Clark Ashton Smith (CAS) described the origin of this poem in a letter* to August Derleth from January 1944:
Here's my first poem of the year. It was suggested by a photo of herself that Lilith Lorraine sent me.
Lilith Lorraine was a literary pseudonym for Mary Maude Dunn Wright, a woman of many talents who wrote fantastic poetry, and was a mutual admirer of CAS' work. The Bard of Auburn also wrote an introduction to Lorraine's poetry collection A Wine of Wonder (1951). The text of that introduction is available on The Eldritch Dark:
As a tribute to a fellow poet, "Lines on A Picture" is quite heartfelt, and CAS beautifully captures the unique qualities of a writer steeped in the supernatural and the weird:
Perchance your mouth is strangely wistful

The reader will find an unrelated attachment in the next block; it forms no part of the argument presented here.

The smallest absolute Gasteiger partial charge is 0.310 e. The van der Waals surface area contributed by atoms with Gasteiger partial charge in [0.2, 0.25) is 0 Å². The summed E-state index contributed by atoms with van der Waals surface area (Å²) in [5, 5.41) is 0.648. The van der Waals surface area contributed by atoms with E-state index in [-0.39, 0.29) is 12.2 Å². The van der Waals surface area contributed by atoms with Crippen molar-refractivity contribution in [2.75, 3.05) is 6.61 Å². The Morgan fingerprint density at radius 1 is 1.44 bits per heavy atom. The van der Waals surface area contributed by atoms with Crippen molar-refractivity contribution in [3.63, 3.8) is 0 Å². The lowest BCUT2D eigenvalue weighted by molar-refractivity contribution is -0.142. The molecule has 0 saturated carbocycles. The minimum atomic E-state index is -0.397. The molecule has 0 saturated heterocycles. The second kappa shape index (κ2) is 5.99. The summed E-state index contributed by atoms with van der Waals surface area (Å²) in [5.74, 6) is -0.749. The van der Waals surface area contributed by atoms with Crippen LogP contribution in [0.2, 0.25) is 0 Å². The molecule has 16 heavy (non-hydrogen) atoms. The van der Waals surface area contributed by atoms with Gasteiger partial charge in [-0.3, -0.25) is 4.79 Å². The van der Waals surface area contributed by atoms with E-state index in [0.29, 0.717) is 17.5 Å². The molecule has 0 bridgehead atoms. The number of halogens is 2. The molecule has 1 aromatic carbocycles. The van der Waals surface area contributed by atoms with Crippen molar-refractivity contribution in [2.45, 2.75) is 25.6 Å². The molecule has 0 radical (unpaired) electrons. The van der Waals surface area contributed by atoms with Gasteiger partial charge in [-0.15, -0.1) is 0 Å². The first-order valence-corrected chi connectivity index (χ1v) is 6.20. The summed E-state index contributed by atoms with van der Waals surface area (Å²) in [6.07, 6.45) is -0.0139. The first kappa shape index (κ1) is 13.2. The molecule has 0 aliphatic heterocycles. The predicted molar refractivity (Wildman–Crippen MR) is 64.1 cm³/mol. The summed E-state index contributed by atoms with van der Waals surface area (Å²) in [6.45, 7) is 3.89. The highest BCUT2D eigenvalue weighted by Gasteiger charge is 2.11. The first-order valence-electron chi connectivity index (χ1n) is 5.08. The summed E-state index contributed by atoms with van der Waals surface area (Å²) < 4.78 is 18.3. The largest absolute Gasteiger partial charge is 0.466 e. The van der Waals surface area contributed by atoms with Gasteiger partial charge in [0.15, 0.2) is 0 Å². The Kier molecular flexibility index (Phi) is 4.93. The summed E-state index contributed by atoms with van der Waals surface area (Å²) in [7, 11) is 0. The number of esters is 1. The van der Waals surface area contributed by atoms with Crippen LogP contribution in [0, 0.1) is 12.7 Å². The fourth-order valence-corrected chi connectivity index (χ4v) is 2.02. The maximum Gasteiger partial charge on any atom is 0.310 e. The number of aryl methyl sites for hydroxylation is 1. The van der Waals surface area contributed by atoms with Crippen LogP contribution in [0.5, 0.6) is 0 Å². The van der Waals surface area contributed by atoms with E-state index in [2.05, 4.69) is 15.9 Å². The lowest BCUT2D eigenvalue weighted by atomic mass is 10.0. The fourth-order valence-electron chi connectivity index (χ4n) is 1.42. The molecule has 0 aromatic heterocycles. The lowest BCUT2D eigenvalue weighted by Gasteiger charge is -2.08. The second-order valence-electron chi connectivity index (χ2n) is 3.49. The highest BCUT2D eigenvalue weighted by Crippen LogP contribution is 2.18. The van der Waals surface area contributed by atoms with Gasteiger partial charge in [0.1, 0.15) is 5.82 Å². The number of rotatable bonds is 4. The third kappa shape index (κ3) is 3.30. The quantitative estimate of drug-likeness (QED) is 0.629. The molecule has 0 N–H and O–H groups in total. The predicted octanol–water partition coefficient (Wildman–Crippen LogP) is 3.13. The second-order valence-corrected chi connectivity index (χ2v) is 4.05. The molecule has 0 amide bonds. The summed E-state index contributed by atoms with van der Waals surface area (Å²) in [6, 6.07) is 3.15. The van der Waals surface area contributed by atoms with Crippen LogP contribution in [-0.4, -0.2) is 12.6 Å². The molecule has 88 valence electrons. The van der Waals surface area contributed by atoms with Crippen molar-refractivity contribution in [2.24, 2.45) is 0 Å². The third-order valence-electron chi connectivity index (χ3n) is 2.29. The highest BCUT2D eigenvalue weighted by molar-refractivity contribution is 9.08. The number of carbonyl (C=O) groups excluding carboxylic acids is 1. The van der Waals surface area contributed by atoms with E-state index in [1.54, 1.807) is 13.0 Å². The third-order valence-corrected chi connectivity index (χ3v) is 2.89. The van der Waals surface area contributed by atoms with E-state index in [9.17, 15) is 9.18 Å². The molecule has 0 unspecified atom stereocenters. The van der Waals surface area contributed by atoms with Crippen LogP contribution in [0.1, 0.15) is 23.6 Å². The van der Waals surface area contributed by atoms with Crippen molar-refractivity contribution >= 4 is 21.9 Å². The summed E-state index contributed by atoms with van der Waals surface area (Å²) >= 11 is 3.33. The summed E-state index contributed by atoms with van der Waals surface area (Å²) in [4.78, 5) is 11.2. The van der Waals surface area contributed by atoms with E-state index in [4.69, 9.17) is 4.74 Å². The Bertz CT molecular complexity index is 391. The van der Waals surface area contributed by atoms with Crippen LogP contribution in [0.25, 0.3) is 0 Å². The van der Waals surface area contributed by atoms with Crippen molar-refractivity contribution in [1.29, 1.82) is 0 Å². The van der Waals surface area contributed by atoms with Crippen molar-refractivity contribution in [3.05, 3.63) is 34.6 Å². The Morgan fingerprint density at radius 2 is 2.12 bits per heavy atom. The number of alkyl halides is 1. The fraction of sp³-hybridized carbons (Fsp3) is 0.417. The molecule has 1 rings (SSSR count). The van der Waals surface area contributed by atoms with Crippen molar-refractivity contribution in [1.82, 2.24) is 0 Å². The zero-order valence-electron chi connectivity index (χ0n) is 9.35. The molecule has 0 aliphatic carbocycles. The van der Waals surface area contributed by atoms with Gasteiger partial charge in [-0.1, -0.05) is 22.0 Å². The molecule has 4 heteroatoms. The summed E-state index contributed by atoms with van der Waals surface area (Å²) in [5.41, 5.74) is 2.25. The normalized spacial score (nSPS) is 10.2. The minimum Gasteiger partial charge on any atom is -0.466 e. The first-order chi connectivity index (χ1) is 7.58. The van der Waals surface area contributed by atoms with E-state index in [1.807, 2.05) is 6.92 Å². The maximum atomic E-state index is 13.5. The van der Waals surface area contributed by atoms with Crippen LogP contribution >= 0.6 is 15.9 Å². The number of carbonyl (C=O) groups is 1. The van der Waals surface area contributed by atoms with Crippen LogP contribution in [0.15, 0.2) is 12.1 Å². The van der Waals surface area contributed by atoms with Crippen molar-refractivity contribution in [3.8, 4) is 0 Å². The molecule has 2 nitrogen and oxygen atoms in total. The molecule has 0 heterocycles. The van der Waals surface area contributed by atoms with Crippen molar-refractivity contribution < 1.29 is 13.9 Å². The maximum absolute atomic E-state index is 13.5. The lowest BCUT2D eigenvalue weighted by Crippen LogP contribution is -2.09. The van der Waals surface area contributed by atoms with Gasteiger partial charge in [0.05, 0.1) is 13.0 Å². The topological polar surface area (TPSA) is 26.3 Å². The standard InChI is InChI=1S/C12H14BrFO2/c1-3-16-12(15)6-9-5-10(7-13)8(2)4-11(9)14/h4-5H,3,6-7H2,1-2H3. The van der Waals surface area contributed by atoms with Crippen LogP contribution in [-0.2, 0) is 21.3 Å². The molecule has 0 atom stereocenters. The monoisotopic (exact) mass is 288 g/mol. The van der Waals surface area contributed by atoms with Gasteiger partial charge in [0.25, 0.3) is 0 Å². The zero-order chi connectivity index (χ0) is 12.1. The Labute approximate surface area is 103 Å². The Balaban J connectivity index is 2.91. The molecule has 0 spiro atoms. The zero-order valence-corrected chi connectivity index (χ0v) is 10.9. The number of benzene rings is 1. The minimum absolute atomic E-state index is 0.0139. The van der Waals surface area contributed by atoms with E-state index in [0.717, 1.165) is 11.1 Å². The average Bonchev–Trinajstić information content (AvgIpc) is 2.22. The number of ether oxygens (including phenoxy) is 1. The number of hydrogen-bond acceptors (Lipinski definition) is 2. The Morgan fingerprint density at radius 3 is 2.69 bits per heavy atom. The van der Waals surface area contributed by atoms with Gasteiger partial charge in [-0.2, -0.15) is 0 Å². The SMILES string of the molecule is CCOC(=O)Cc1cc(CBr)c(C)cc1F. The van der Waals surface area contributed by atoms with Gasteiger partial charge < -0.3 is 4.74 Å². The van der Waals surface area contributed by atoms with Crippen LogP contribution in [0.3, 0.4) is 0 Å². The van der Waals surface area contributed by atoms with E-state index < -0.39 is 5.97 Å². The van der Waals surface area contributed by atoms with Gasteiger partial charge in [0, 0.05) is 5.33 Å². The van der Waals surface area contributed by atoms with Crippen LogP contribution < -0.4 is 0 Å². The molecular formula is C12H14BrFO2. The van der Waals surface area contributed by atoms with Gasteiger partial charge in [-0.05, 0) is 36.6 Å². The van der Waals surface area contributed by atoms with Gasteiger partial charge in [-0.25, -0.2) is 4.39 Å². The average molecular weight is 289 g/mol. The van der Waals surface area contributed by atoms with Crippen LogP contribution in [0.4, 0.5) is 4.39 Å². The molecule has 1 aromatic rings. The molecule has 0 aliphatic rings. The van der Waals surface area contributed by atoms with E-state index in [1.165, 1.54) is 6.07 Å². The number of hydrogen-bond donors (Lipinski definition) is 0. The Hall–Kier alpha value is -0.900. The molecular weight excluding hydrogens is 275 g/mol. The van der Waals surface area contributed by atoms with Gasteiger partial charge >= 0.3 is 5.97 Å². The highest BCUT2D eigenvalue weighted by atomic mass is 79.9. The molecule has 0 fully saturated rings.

For hidden things you know not of:
Your eyes forget, your lips remember
Some lost and Atlantean love.
It's hard to imagine higher praise from CAS than the opening line "O face upturned to alien splendors!" It seems clear that CAS had found a kindred poetic spirit in Lilith Lorraine, and it's quite moving to read his lyric tribute to her.
*See letter #311 in Eccentric, Impractical Devils: The Letters of August Derleth and Clark Ashton Smith published by Hippocampus Press.
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